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Consider the following system and analyze its behavior.

$$\begin{array}{rl} \frac{dA}{dt} &= A \left( 2-\frac{A}{5000}-\frac{L}{100} \right)\\ \frac{dL}{dt} &= L \left(-\frac{1}{2}+\frac{A}{10000} \right)\end{array}$$

The analysis

It has $3$ equilibrium points. I know the stability of the three points but I am not sure if I interpret the meaning of them correctly according to the phase portrait. $x_1, x_2$ are saddle points and $x_3$ is stable point they are

$$\overline x_1=(0,0)$$

$$\overline x_2=(10000,0)$$

$$\overline x=(5000,100)$$

According to the phase portrait I think the behavior of the system is described as:

For every point $(A,L)$ given in the first quadrant, where $A$ is the number of aphids at time $t$ and $L$ is the number of lady-bugs at time $t$, we'll have that in the future, the maximum number of lady-bugs and aphids it's going to be $(5000,100)$ respectively. This also means that both population will never going to extinct.

Even in the case where there were just a few number (near 0) of lady-bugs, their population will grow and will be establish also.

My question

Did I miss something important in the biological description to the phase portrait?

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    $\begingroup$ You seem to once put bars over your equilibrum conditions and once not. I am not sure they are exactly the same. Also, I think you once meant $\bar x_3$ instead $\bar x$. Note that the usual is to use a hat rather than a bar for an equlibrium. $\endgroup$ – Remi.b Jan 29 '18 at 19:35
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I don't think you missed anything important!

You could investigate the cyclic behaviour around the equilibrium. For example, looking at the variable aphid population size can start above its equilibrium point, then overshoot it and overshoot it again to finally reach the equilibrium point. If you zoom close to the equilibrium point, you might see long cyclic behaviour before ever reaching the equilibrium.

You sure could do all kind of further analyses such as a stability analysis or searching for cyclical equilibrium but it is easy to see with this simple model that nothing very complicated will arise. You could also investigate for what parameter values this classic pattern breaks up if it does.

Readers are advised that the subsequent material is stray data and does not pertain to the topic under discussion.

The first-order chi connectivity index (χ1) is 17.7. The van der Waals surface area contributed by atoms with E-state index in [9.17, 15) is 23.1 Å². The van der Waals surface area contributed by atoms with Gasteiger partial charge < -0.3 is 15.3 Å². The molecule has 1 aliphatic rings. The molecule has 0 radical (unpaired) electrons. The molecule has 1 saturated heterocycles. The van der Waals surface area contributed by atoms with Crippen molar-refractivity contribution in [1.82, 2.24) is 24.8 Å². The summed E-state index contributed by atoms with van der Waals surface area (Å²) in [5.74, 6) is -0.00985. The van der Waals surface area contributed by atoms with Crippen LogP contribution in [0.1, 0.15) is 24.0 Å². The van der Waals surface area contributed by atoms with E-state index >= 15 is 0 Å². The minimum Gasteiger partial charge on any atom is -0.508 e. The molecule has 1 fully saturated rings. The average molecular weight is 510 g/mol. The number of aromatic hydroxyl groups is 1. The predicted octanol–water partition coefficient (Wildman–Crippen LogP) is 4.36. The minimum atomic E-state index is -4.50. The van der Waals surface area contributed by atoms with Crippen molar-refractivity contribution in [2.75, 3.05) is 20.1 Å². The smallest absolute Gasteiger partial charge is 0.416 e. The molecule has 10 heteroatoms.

Another option is to make the model more complex by introducing a carrying capacity (and then investigate under what aphid growth rate the behaviour becomes chaotic), or population structure, or whatever.

You might learn much from it but you might still want to have a look at the post What prevents predator overpopulation?.

I highly recommend the book A Biologist's Guide to Mathematical Modeling in Ecology and Evolution by Otto and Troy. It will show the typical kind of analyses that can be done for this kind of systems.

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  • $\begingroup$ I don't see a cyclic behaviour. Cyclic means something circular ? $\endgroup$ – Al t. Jan 29 '18 at 20:37
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    $\begingroup$ If you start at (15000, 300), you'll circle around the equilibrium. Maybe not a full circle though. I don't know. But both variables are going to overshoot the equilibrium at least twice. $\endgroup$ – Remi.b Jan 29 '18 at 20:58
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    $\begingroup$ @Anneliset. Remember, when you are modeling biological data like this you are plotting means, but in the real world you are going to have some added noise. That means that even if you have a stable fixed point like in this phase diagram, if you actually simulate data rather than means you are going to oscillate a bit around it because a noise term keeps you in the 'cycle' and prevents settling to perfect stability. $\endgroup$ – Bryan Krause Jan 29 '18 at 21:28
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    $\begingroup$ Typically measured in generation time. Your model must assume equal generation time (and non-overlapping generations) or must consider that the values are adjusted for differential generation time. $\endgroup$ – Remi.b Jan 30 '18 at 4:51
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    $\begingroup$ You can just go on Google Scholar > Aphid competition and you'll find some answers. Good luck @Annelise! $\endgroup$ – Remi.b Jan 31 '18 at 0:18

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